The letters dipped and looped: she was sure that A towards the end of the line was deliberately doing cartwheels.
She cracked the window open, then thrust it wide. She closed her eyes, hoping for an in-rush of cool, rain scented air. She got a slightly soupy breeze with a faint tang of exhaust fumes. She wrinkled her nose and plopped down in her office chair.
Nothing was quite right here. She’d thought moving to the city would lift her spirits a bit: that the feeling of being in a huge, bustling space would be refreshing. Something to get rid of that itch, somewhere deep inside. It just felt lonely. And right now, hot. Very hot. She pushed sweaty hair away from her face and irritably shunted herself back to the desk. She’d left the report this late in the hope she could work better at night. Turns out, it was no cooler and no quieter. She’d feel awful tomorrow and there would be nothing to show for it. More fool her.
She stared at the screen, her eyes itching like they were full of sand. The letters dipped and looped: she was sure that A towards the end of the line was deliberately doing cartwheels. She reached out and slapped the laptop lid shut. This was no good. She lurched to her feet and stretched her arms high above her head. At home, she’d go down to the bottom of the garden and indulge in a good long scream to get all her tension out. If she did that here, that nice couple next door would likely ring the police. Something itched, deep inside.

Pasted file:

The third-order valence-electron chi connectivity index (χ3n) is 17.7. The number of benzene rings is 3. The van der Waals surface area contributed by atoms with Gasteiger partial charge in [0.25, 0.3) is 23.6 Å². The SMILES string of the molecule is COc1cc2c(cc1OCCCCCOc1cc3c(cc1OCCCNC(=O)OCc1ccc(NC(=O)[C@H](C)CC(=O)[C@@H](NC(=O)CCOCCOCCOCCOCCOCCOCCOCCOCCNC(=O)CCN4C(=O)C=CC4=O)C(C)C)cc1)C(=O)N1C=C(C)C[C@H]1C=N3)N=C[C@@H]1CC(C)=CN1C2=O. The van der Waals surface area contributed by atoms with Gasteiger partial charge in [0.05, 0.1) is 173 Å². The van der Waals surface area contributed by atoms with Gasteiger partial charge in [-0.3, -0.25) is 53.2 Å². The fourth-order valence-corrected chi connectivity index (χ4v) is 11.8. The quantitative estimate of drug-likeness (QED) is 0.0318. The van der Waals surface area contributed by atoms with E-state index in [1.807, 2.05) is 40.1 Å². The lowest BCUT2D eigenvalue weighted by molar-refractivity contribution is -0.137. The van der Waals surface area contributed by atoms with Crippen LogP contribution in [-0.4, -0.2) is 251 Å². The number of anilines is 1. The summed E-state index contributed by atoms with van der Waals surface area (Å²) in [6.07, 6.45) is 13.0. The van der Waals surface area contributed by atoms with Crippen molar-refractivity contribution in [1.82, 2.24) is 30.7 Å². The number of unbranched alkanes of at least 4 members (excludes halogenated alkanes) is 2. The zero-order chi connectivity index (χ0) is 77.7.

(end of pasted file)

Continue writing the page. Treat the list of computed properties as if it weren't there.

Her lips twitched up in a grin and she could feel laughter bubbling up instead of the scream. She took a slight run-up and cast herself onto her bed. That was one advantage to having downsized into such a tiny place, at least she could pull stunts like that. That thought made her laugh harder and she buried her face in her pillow, muffling the sound. She really was an idiot. Thinking a move would be enough to make her happy. She knew it went far deeper than that. She would really have to do something about it this time. Something drastic: maybe quitting this awful new job would be a good start. But to do what? Did it matter? So long as it was different. She punched the mattress lightly. There she went again, hoping that she would one day find the right fire to light under herself. She rolled onto her back and took a deep breath of the too-warm air, letting the faint sounds of the city wash around her.